Chapter 22: Short and Sweet

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In the hall she found Steve and Kitty, for he had hidden his little sweetheart behind the big couch, feeling that she had a right there, having supported his spirits during the late anxiety with great constancy and courage. They seemed so cozy, billing and cooing in the shadow of the gay vase, that Rose would have slipped silently away if they had not seen and called to her. “He’s not gone I guess you’ll find him in the parlor,” said Steve, divining with a lover’s instinct the meaning of the quick look she had cast at the hat rack as she shut the study door behind her.

“Mercy, no! Archie and Phebe are there, so he’d have the sense to pop into the sanctum and wait, unless you’d like me to go and bring him out?” added Kitty, smoothing Rose’s ruffled hair and settling the flowers on the bosom where Uncle Alec’s head had lain until he fell asleep.

“No, thank you, I’ll go to him when I’ve seen my Phebe. She won’t mind me,” answered Rose, moving on to the parlor.

“Look here,” called Steve, “do advise them to hurry up and all be married at once. We were just ready when Uncle fell ill, and now we cannot wait a day later than the first of May.”

“Rather short notice,” laughed Rose, looking back with the doorknob in her hand.

“We’ll give up all our splendor, and do it as simply as you like, if you will only come too. Think how lovely! Three weddings at once! Do fly round and settle things there’s a dear,” implored Kitty, whose imagination was fired with this romantic idea.

“How can I, when I have no bridegroom yet?” began Rose, with conscious color in her telltale face.

“Sly creature! You know you’ve only got to say a word and have a famous one. Una and her lion will be nothing to it,” cried Steve, bent on hastening his brother’s affair, which was much too dilatory and peculiar for his taste.

“He has been in no haste to come home, and I am in no haste to leave it. Don’t wait for me, ‘Mr. and Mrs. Harry Walmers, Jr.,’ I shall be a year at least making up my mind, so you may lead off as splendidly as you like and I’ll profit by your experience.” And Rose vanished into the parlor, leaving Steve to groan over the perversity of superior women and Kitty to comfort him by promising to marry him on May Day “all alone.”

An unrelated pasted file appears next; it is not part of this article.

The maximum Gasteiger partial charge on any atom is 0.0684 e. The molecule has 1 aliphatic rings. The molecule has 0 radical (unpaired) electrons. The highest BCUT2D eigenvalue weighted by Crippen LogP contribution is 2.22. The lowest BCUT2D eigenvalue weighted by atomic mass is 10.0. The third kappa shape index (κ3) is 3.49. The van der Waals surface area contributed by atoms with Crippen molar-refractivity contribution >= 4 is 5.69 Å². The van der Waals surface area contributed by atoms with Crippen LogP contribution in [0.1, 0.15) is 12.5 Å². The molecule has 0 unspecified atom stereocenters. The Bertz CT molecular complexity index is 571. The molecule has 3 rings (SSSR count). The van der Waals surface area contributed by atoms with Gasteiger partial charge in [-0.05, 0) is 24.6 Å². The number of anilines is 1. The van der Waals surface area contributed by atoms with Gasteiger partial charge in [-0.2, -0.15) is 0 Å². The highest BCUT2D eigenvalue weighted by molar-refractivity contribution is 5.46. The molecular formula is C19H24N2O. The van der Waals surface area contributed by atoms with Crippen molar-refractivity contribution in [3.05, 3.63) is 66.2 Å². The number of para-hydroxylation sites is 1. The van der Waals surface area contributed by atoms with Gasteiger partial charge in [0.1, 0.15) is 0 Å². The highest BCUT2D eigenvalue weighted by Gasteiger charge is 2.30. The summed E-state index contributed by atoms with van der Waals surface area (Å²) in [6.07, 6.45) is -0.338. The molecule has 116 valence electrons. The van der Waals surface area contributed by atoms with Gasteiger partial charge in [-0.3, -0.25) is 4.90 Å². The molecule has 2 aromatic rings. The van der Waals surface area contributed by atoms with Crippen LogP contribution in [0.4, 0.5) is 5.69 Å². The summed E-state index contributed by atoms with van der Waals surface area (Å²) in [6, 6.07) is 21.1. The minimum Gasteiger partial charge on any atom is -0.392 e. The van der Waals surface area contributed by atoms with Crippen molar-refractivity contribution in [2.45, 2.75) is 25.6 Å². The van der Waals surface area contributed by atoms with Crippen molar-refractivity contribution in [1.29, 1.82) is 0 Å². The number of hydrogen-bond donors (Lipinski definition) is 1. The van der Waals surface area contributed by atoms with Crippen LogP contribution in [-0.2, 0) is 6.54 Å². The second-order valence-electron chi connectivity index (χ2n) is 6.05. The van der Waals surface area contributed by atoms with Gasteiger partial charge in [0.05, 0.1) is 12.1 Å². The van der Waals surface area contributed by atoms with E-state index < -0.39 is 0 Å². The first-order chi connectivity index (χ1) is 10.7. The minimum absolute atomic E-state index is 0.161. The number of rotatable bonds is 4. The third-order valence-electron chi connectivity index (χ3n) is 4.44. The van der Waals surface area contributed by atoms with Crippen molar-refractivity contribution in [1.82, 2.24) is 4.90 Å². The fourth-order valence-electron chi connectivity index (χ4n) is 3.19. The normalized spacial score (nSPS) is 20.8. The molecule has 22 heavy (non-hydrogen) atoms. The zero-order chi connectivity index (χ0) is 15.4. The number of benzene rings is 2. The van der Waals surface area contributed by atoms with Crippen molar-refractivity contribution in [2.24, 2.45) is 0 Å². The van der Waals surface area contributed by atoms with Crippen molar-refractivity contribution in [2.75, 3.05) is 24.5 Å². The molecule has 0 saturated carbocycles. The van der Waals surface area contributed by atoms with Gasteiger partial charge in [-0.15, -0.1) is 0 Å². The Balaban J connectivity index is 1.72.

A very different couple occupied the drawing room, but a happier one, for they had known the pain of separation and were now enjoying the bliss of a reunion which was to last unbroken for their lives. Phebe sat in an easy chair, resting from her labors, pale and thin and worn, but lovelier in Archie’s eyes than ever before. It was very evident that he was adoring his divinity, for, after placing a footstool at her feet, he had forgotten to get up and knelt there with his elbow on the arm of her chair, looking like a thirsty man drinking long drafts of the purest water.

“Shall I disturb you if I pass through?” asked Rose, loath to spoil the pretty tableau.

“Not if you stop a minute on the way and congratulate me, Cousin, for she says ‘yes’ at last!” cried Archie, springing up to go and bring her to the arms Phebe opened as she appeared.

“I knew she would reward your patience and put away her pride when both had been duly tried,” said Rose, laying the tired head on her bosom with such tender admiration in her eyes that Phebe had to shake some bright drops from her own before she could reply in a tone of grateful humility that showed how much her heart was touched: “How can I help it, when they are all so kind to me? Any pride would melt away under such praise and thanks and loving wishes as I’ve had today, for every member of the family has taken pains to welcome me, to express far too much gratitude, and to beg me to be one of you. I needed very little urging, but when Archie’s father and mother came and called me ‘daughter,’ I would have promised anything to show my love for them.”

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